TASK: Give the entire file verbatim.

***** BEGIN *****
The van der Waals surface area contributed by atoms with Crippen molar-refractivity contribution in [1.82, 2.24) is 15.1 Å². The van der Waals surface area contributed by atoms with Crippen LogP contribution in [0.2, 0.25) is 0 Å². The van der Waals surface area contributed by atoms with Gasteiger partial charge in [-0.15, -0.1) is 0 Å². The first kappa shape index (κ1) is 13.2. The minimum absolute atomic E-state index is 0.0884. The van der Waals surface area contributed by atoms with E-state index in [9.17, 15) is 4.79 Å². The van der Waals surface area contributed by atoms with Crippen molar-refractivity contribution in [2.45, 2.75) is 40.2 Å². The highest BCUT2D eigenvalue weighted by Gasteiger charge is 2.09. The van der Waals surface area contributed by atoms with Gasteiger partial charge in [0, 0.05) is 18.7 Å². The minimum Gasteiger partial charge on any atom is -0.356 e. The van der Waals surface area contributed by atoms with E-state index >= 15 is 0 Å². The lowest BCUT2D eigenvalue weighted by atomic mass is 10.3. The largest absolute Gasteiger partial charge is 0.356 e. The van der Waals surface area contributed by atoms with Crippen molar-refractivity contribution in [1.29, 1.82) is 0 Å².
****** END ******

The van der Waals surface area contributed by atoms with Crippen molar-refractivity contribution in [1.82, 2.24) is 15.1 Å². The van der Waals surface area contributed by atoms with Crippen LogP contribution in [0.2, 0.25) is 0 Å². The van der Waals surface area contributed by atoms with Gasteiger partial charge in [-0.15, -0.1) is 0 Å². The first kappa shape index (κ1) is 13.2. The minimum absolute atomic E-state index is 0.0884. The van der Waals surface area contributed by atoms with E-state index in [9.17, 15) is 4.79 Å². The van der Waals surface area contributed by atoms with Crippen molar-refractivity contribution in [2.45, 2.75) is 40.2 Å². The highest BCUT2D eigenvalue weighted by Gasteiger charge is 2.09. The van der Waals surface area contributed by atoms with Gasteiger partial charge in [0, 0.05) is 18.7 Å². The minimum Gasteiger partial charge on any atom is -0.356 e. The van der Waals surface area contributed by atoms with E-state index >= 15 is 0 Å². The lowest BCUT2D eigenvalue weighted by atomic mass is 10.3. The largest absolute Gasteiger partial charge is 0.356 e. The van der Waals surface area contributed by atoms with Crippen molar-refractivity contribution in [1.29, 1.82) is 0 Å².